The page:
The aircraft carrier Gerald Ford has wrapped up its post-delivery test and trials.
The year-and-a-half-long trials, which commenced in October 2019, included certifying the flight deck, embarking the air wing and many other tasks, the Navy said.
The last stage — the combat systems qualification trials — involved a live-fire exercise in which the crew “destroyed rocket-propelled drones capable of speeds in excess of 600 miles per hour; towed drone units that simulated incoming rockets; and remote-controlled, high-speed maneuvering surface targets,” according to a Navy news release.
RIM-116 missiles, Sea Sparrow missiles, and rounds from the Mk-15 Phalanx Close-In Weapon System were all engaged as part of the combat systems ship’s qualification trials, which the Navy said concluded in mid-April.
“Completing Gerald R. Ford’s Combat Systems Qualification is a significant milestone,” said Capt. Brian A. Metcalf, program manager for the Ford class. “It takes weeks of planning, combat scenario development, target coordination, onboard training, and live ammunition load-outs to ready the ship for operational testing that reflects a real-time, at-sea threat environment, during which the crew employs live weapons against live targets.”
Next up for the aircraft carrier are full ship shock trials that are slated for this summer, while a planned incremental availability is scheduled for September through February 2022.
In a message last month to the fleet, the Acting SECNAV pushed for a renewed sense of urgency to deploy the carrier.
The shock trials are designed to examine the ability of the shipboard equipment and systems to operate following a shock event, the Navy said. While the sea service said it anticipates these shock events will lead to some damage to the ship’s systems and equipment, it also expects that these repairs will not threaten future operations.
Underwater shock testing has not been administered to an aircraft carrier in the Navy since the Theodore Roosevelt underwent them in 1987, according to the Navy.
The Ford has battled technical problems, equipment malfunctions and delays since construction of the ship began in 2005, largely due to the 23 or more new technologies incorporated into the design. The advanced weapons elevators, designed to reduce the time it takes to get bombs armed and to the flight deck to mount on aircraft, proved troublesome, as did the Electromagnetic Aircraft Launch System, which replaced the steam catapult system on Nimitz-class carriers.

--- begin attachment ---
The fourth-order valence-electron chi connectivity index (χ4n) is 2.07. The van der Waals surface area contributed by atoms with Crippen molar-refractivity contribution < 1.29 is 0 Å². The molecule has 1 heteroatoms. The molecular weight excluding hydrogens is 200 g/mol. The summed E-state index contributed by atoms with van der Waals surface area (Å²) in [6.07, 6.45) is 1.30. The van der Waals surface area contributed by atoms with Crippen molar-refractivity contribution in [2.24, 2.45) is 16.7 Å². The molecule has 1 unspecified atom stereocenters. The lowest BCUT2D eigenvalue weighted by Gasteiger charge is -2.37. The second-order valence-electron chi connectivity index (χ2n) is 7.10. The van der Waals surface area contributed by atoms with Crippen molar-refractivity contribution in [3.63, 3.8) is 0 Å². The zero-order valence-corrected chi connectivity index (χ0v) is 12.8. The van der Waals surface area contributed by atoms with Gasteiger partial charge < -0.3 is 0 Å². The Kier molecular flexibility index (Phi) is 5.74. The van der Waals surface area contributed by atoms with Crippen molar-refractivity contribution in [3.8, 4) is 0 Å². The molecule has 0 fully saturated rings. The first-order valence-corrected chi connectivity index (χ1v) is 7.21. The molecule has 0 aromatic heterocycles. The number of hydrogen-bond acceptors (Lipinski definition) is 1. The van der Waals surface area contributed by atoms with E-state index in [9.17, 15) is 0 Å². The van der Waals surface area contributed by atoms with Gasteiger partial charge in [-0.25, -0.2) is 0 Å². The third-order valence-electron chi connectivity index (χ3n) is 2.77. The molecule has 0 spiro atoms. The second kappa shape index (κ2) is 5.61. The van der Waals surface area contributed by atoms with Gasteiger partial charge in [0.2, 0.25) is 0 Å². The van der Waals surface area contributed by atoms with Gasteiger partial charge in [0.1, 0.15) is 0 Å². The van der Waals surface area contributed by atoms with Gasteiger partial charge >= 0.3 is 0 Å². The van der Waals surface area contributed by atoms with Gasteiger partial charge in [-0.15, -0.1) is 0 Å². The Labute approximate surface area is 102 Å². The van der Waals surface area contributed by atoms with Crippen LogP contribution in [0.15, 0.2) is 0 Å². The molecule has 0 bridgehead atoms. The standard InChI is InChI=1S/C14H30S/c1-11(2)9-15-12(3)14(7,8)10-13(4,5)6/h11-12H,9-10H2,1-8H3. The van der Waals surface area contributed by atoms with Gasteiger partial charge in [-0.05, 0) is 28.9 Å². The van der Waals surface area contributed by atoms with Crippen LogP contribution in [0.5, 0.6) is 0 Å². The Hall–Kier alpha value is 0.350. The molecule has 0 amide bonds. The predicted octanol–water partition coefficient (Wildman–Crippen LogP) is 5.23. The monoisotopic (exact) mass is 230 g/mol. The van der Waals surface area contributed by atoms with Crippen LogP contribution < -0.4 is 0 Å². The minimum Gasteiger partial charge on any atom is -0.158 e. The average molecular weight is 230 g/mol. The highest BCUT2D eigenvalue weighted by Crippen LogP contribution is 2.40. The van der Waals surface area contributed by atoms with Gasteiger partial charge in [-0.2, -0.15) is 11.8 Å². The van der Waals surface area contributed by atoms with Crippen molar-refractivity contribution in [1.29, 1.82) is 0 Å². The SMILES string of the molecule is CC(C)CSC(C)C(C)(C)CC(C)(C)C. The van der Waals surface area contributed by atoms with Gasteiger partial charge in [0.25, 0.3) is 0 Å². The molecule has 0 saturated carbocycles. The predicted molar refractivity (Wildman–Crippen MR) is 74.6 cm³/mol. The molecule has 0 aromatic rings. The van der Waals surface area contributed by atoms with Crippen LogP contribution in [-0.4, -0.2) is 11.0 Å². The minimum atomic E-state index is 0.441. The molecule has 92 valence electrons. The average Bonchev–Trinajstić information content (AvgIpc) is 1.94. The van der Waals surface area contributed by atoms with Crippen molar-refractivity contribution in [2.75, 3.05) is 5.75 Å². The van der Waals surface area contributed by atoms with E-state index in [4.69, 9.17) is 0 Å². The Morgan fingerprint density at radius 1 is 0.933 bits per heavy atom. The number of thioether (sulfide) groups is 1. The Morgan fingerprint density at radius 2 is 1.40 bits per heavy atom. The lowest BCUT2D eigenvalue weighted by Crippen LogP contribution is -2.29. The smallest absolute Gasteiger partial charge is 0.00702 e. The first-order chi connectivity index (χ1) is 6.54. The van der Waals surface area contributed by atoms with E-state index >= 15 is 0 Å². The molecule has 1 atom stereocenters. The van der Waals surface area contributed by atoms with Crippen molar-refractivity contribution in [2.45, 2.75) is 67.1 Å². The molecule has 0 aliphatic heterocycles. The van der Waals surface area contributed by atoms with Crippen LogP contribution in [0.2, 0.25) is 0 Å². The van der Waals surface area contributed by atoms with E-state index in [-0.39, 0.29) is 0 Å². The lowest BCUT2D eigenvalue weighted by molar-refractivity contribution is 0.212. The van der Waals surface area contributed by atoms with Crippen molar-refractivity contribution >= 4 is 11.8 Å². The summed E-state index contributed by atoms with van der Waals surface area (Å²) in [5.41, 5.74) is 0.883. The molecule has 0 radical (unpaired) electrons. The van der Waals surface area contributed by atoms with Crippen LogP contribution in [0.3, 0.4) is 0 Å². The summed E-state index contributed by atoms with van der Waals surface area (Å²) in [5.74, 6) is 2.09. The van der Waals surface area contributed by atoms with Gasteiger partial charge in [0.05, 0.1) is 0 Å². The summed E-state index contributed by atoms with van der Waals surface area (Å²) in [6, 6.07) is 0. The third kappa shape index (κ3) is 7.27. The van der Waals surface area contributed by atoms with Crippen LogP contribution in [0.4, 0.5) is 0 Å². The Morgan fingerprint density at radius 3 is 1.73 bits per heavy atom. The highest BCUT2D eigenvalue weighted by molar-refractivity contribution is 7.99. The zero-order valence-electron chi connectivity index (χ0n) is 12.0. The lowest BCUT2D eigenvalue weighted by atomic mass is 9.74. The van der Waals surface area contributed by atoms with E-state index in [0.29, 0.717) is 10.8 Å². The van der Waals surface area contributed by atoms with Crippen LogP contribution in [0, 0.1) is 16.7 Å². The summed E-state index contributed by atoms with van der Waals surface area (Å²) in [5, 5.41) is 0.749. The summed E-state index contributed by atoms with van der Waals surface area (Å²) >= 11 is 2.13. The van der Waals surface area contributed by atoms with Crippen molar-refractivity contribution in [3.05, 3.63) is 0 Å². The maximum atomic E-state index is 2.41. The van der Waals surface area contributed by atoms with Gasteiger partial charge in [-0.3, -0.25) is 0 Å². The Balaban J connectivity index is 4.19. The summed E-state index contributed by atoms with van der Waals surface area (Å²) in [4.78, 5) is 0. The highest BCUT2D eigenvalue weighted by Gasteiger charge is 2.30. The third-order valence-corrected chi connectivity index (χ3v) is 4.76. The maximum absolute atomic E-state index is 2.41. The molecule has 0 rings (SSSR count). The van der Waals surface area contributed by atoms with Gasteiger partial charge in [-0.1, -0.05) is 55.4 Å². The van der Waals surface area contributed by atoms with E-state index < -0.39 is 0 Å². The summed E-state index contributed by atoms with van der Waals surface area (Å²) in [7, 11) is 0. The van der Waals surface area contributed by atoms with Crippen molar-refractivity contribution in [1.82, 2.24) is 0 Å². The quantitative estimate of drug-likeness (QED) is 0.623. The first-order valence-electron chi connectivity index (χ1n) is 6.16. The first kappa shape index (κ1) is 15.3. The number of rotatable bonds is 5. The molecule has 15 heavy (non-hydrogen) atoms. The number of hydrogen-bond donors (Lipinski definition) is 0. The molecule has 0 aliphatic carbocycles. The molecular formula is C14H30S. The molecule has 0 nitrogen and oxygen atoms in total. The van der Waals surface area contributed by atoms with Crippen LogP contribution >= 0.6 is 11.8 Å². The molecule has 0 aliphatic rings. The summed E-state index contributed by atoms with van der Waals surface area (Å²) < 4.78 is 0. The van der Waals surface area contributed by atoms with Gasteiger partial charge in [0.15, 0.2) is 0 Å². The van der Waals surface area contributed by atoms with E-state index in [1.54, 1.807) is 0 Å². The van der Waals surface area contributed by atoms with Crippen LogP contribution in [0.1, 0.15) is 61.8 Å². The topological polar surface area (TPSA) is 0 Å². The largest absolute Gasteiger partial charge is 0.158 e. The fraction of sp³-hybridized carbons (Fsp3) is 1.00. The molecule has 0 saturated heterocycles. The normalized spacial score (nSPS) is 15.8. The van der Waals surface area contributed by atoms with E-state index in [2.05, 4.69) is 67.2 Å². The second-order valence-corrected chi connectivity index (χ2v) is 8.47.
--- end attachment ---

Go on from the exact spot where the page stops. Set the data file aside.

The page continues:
The carrier’s cost, originally capped at $10.5 billion, had climbed to more than $13 billion by last summer, and the Congressional Research Service cautioned then that number might continue to rise.
Even so, after having completed multiple iterations of testing over the last 18 months, the Navy says that it is now ahead of schedule with the new, first-in-class carrier.
“When we completed [Post-Shakedown Availability] in 2019, the Navy was on a path to deploy the ship in 2024,” Rear Adm. James P. Downey, program executive officer for aircraft carriers, said in a Navy news release. “Since then — especially over the last 18 months of planned test and trials events — the team … has been incredibly successful. And the best indicator of that success is that the Navy is now on a track to operationally employ the ship earlier than we had planned in 2019.”
Though ahead of its current, revised schedule, the anticipated deployment of the carrier is far behind, its original schedule.
During a House Armed Services readiness subcommittee hearing in October 2019, Vice Adm. Thomas Moore, then head of NAVSEA, acknowledged that the Ford was supposed to deploy in 2018. As she grilled Navy leaders on the Ford’s seemingly interminable delays and cost overruns, U.S. Rep. Elaine Luria, D-Va., a retired surface warfare officer, called the Ford a “nuclear powered floating barge that’s not deployable.”
Now, 16 years after construction began, the day when the USS Gerald R. Ford may actually deploy appears to be on the horizon.
“Our intentions are to deploy Ford in 2022,” Chief of Naval Operations Adm. Michael Gilday said at a United States Navy Memorial event Thursday.